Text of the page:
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TOPIC: Compromise vs Smoothing

Compromise vs Smoothing 3 years 11 months ago #3032

  • Edward Wada
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Can you please clarify the difference between Compromise and Smoothing with examples. Also when would you use one vs the other? Or several examples of Smoothing instead of Compromise .

Thanks.

Compromise vs Smoothing 3 years 11 months ago #3033

  • Kevin Reilly
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Hi Edward –

Smoothing (also known as Accommodating) and Compromising are both conflict resolution techniques that can be used in different situations. Smoothing emphasizes the common interests of the conflicting parties and de-emphasizes their differences. The Smoothing technique also stresses the adoption of shared viewpoints on certain issues to help facilitate movement toward a consensus and temporary resolution of the conflict. In this case, the project manager “accommodates” the other party so that they can both move on and get back to work on the project. It is important to note that Smoothing is considered to be a short-term solution and may have to be revisited at a later time. Smoothing is often used by project managers when it is important to provide temporary relief from the conflict or buy time until you are in a better position to respond and/or push back against the conflicting party. It is also used when the conflicting party “stands their ground” and refuses to budge on their viewpoint. In these cases, it is simply better for the project manager to accommodate this person since continuing the conflicting conversation would cause more harm than good to the project or other project team members.

On the other hand, Compromising emphasizes finding areas of agreement that bring some degree of satisfaction to all parties. The Compromising technique involves situations where each party engages in a discussion of “give and take”, each relinquishing a bit more of what they are expecting until a mutual agreement is reached. It is important to note that when using the Compromising technique, there is no distinct winner or loser and the decision reached is probably not ideal for either party, but is acceptable to both parties so that they can move on. Compromising should be used when the two parties are looking for an expedient and mutually acceptable solution that partially satisfies both parties. IT can also be used when the ultimate resolution of the conflict are of only moderate importance and not worth the use of more assertive or more involved approaches, such as forcing or collaborating.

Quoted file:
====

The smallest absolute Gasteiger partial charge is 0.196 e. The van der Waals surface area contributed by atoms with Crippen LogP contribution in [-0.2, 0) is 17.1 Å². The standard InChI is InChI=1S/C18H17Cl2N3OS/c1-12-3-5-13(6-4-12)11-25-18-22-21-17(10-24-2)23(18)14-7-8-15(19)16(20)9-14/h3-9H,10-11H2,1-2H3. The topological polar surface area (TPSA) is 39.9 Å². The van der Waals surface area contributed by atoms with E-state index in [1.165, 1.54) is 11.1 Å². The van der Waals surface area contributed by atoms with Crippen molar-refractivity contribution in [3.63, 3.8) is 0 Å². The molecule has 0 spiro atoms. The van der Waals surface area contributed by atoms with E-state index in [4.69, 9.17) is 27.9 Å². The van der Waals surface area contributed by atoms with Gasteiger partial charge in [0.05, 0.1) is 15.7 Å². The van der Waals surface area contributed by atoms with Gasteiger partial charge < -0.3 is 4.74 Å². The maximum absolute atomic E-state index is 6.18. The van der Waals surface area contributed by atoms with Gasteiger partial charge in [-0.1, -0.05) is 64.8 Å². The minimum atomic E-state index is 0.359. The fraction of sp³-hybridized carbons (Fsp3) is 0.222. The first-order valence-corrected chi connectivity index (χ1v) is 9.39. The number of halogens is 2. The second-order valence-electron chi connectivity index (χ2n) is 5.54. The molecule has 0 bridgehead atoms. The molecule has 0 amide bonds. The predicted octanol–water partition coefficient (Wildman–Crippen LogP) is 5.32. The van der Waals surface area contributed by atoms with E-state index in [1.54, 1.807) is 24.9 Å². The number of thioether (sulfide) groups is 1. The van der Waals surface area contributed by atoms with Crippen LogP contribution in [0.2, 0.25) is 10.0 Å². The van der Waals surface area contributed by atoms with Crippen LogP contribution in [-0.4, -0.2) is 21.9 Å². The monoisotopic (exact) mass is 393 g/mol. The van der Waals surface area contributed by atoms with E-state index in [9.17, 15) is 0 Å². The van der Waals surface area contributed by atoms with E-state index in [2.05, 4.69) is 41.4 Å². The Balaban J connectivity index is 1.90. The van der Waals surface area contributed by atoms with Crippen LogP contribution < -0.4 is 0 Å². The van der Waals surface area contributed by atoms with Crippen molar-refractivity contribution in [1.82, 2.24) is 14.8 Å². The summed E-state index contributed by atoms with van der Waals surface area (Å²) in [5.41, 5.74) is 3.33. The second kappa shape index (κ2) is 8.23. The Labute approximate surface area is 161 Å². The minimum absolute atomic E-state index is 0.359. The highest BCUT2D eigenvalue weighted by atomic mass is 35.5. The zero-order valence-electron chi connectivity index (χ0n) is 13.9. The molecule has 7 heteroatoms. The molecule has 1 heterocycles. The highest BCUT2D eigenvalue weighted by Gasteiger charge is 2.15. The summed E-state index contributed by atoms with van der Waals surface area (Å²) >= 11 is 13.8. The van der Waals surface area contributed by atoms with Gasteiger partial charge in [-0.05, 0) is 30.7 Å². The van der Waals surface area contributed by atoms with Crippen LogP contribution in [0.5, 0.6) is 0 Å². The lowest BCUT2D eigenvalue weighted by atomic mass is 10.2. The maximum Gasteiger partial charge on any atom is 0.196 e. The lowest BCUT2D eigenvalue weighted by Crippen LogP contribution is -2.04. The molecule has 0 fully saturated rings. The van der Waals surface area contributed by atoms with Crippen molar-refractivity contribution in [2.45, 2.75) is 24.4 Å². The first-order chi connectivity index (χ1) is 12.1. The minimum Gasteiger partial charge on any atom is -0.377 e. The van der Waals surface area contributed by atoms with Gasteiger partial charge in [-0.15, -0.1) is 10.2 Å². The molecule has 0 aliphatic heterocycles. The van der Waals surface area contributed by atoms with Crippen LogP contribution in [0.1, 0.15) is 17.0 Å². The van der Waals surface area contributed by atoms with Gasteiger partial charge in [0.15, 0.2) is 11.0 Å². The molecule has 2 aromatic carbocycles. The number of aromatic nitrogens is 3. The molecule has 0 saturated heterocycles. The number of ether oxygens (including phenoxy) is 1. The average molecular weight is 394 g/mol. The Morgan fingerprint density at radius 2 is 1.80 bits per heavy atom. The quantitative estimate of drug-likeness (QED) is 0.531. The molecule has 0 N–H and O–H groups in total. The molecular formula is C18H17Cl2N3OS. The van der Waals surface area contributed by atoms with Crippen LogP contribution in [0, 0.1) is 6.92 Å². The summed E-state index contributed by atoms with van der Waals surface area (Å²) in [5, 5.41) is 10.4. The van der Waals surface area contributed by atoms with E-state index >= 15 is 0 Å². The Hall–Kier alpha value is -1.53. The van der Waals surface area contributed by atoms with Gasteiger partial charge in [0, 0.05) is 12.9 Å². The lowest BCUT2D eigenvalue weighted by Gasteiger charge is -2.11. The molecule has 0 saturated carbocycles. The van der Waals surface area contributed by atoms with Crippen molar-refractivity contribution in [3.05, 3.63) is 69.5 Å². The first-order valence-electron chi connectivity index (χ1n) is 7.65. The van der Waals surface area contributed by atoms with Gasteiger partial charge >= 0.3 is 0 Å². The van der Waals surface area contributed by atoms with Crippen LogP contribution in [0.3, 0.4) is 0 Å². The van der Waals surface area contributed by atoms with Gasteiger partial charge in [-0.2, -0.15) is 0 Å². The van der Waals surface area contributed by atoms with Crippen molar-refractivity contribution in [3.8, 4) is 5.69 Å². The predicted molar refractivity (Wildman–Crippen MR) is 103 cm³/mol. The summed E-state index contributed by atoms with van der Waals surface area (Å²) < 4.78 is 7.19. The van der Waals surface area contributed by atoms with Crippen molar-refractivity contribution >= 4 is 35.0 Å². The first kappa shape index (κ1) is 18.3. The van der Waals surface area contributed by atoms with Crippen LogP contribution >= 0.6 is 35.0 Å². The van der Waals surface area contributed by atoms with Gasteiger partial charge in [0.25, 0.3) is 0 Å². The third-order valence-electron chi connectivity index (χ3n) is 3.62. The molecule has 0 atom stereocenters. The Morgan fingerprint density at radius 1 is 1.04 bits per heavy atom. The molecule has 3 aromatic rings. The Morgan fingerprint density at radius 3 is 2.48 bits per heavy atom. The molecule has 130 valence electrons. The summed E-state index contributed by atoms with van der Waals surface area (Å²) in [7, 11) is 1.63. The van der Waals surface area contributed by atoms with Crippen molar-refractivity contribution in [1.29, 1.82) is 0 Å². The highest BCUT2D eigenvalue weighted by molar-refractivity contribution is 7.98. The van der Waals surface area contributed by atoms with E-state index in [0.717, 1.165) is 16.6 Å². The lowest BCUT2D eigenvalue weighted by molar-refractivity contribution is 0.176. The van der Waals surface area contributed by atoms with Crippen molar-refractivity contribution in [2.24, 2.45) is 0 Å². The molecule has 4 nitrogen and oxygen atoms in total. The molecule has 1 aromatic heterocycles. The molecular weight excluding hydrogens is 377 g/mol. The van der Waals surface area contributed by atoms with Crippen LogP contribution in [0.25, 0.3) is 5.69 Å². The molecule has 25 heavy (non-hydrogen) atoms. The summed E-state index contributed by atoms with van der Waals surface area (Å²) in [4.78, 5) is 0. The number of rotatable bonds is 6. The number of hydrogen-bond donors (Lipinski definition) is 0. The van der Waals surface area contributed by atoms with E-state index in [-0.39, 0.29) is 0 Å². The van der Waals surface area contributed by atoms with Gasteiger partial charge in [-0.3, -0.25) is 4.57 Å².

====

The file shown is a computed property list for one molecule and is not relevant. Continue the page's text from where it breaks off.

I hope that helps you make the distinction between the Smoothing and Compromising conflict resolution techniques and when they are appropriate.

Thanks

Kevin
The following user(s) said Thank You: Magroud Noreddine

Compromise vs Smoothing 8 months 3 weeks ago #7124

  • ziad
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thank you very much :)

Compromise vs Smoothing 1 month 3 weeks ago #8602

  • Jason
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Please kindly help me to choose whether this is Smoothing or Compromising and exmpla why

A major subcontractor for your project sconsistently provide deliverables late.
The subcontractor approroaches you and asks you to continue accepting late deliverable exchange for a decrease in project costs. This offer is an example of Smoothing or Compromising?

Compromise vs Smoothing 1 month 3 weeks ago #8603

  • Rahul Kakkar
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Hi Jason,

First let's revisit smoothing and compromising. Smoothing is what you’re doing when you try to play down the problem and make it seem like it’s not so bad. It’s a temporary solution, but sometimes you need to do it to keep tempers from flaring and give people some space to step back and really figure out what’s going on.

Compromise sounds good, doesn’t it? But hold on a second—when two people compromise, it means that each person gives up something. That’s why a lot of people call a compromise a “lose-lose” solution. Each of the parties involved will have to give up something if they are to get back on track. As Kevin explained - Compromising emphasizes finding areas of agreement that bring some degree of satisfaction to all parties.

Therefore in the example provided by you - it's compromising because of a couple Of reasons. One is that the sub contractor consistently delivers late (So not a temporary fix). Additionally the project manager is "losing" because of late deliverables which would have an impact on the timelines for the project and the sub contractor is "losing" because of reducing his price (assumption based on his implication of a reduction in project cost), even if that could result in a drop in total project cost (which is a gain for the PM).

Hope this helps.
Rahul Kakkar, PMP, MBA
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